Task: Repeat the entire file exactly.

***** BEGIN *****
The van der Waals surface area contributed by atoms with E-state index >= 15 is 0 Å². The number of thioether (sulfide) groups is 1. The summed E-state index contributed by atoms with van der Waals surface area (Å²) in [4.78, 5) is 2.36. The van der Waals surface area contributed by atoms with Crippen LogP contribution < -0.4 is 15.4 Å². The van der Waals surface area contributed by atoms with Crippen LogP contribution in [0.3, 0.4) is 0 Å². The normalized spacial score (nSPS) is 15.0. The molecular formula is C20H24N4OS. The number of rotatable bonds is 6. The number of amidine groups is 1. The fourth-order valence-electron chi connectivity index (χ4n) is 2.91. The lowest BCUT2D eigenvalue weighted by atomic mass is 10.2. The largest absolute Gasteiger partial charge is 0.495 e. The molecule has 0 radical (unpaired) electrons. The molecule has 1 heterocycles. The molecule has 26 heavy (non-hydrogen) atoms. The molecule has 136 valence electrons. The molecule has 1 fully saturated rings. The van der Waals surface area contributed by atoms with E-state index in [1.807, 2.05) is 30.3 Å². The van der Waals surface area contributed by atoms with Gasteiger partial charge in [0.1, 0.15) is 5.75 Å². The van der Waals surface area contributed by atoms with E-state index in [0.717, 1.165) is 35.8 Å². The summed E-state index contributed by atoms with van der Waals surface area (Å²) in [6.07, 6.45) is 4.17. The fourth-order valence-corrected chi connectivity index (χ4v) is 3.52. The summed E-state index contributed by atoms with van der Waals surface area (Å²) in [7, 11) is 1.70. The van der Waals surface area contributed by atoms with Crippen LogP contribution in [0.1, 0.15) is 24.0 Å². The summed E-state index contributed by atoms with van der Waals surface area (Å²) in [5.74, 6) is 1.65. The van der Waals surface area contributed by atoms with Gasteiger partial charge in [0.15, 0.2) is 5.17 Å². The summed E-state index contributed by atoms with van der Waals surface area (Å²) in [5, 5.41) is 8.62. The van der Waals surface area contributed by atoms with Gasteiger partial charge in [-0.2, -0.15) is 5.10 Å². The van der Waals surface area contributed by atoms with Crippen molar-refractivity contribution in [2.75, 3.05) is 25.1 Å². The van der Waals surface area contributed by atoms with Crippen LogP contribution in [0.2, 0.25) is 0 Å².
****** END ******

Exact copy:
The van der Waals surface area contributed by atoms with E-state index >= 15 is 0 Å². The number of thioether (sulfide) groups is 1. The summed E-state index contributed by atoms with van der Waals surface area (Å²) in [4.78, 5) is 2.36. The van der Waals surface area contributed by atoms with Crippen LogP contribution < -0.4 is 15.4 Å². The van der Waals surface area contributed by atoms with Crippen LogP contribution in [0.3, 0.4) is 0 Å². The normalized spacial score (nSPS) is 15.0. The molecular formula is C20H24N4OS. The number of rotatable bonds is 6. The number of amidine groups is 1. The fourth-order valence-electron chi connectivity index (χ4n) is 2.91. The lowest BCUT2D eigenvalue weighted by atomic mass is 10.2. The largest absolute Gasteiger partial charge is 0.495 e. The molecule has 0 radical (unpaired) electrons. The molecule has 1 heterocycles. The molecule has 26 heavy (non-hydrogen) atoms. The molecule has 136 valence electrons. The molecule has 1 fully saturated rings. The van der Waals surface area contributed by atoms with E-state index in [1.807, 2.05) is 30.3 Å². The van der Waals surface area contributed by atoms with Gasteiger partial charge in [0.1, 0.15) is 5.75 Å². The van der Waals surface area contributed by atoms with E-state index in [0.717, 1.165) is 35.8 Å². The summed E-state index contributed by atoms with van der Waals surface area (Å²) in [6.07, 6.45) is 4.17. The fourth-order valence-corrected chi connectivity index (χ4v) is 3.52. The summed E-state index contributed by atoms with van der Waals surface area (Å²) in [7, 11) is 1.70. The van der Waals surface area contributed by atoms with Crippen LogP contribution in [0.1, 0.15) is 24.0 Å². The summed E-state index contributed by atoms with van der Waals surface area (Å²) in [5.74, 6) is 1.65. The van der Waals surface area contributed by atoms with Gasteiger partial charge in [0.15, 0.2) is 5.17 Å². The summed E-state index contributed by atoms with van der Waals surface area (Å²) in [5, 5.41) is 8.62. The van der Waals surface area contributed by atoms with Gasteiger partial charge in [-0.2, -0.15) is 5.10 Å². The van der Waals surface area contributed by atoms with Crippen molar-refractivity contribution in [2.75, 3.05) is 25.1 Å². The van der Waals surface area contributed by atoms with Crippen LogP contribution in [0.2, 0.25) is 0 Å².